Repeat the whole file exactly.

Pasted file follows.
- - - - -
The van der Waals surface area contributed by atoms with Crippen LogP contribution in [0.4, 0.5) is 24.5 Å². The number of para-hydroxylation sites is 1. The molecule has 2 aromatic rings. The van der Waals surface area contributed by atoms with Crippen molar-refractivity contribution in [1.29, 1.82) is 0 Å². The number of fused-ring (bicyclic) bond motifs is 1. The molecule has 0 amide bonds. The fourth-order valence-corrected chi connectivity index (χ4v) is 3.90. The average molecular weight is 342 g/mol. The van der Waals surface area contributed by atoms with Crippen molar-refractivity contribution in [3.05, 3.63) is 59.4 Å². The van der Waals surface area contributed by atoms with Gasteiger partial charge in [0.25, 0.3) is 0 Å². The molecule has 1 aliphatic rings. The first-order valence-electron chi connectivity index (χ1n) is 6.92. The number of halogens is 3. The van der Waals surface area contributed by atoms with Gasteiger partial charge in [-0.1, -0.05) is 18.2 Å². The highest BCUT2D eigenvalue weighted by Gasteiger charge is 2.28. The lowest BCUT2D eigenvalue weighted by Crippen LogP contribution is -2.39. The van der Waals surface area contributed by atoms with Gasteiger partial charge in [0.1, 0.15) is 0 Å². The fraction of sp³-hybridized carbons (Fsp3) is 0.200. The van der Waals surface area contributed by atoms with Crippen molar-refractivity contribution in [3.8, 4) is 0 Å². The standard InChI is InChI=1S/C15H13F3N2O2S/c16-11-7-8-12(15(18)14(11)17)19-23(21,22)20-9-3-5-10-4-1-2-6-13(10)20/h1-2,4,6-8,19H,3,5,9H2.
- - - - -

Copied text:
The van der Waals surface area contributed by atoms with Crippen LogP contribution in [0.4, 0.5) is 24.5 Å². The number of para-hydroxylation sites is 1. The molecule has 2 aromatic rings. The van der Waals surface area contributed by atoms with Crippen molar-refractivity contribution in [1.29, 1.82) is 0 Å². The number of fused-ring (bicyclic) bond motifs is 1. The molecule has 0 amide bonds. The fourth-order valence-corrected chi connectivity index (χ4v) is 3.90. The average molecular weight is 342 g/mol. The van der Waals surface area contributed by atoms with Crippen molar-refractivity contribution in [3.05, 3.63) is 59.4 Å². The van der Waals surface area contributed by atoms with Gasteiger partial charge in [0.25, 0.3) is 0 Å². The molecule has 1 aliphatic rings. The first-order valence-electron chi connectivity index (χ1n) is 6.92. The number of halogens is 3. The van der Waals surface area contributed by atoms with Gasteiger partial charge in [-0.1, -0.05) is 18.2 Å². The highest BCUT2D eigenvalue weighted by Gasteiger charge is 2.28. The lowest BCUT2D eigenvalue weighted by Crippen LogP contribution is -2.39. The van der Waals surface area contributed by atoms with Gasteiger partial charge in [0.1, 0.15) is 0 Å². The fraction of sp³-hybridized carbons (Fsp3) is 0.200. The van der Waals surface area contributed by atoms with Crippen molar-refractivity contribution in [3.8, 4) is 0 Å². The standard InChI is InChI=1S/C15H13F3N2O2S/c16-11-7-8-12(15(18)14(11)17)19-23(21,22)20-9-3-5-10-4-1-2-6-13(10)20/h1-2,4,6-8,19H,3,5,9H2.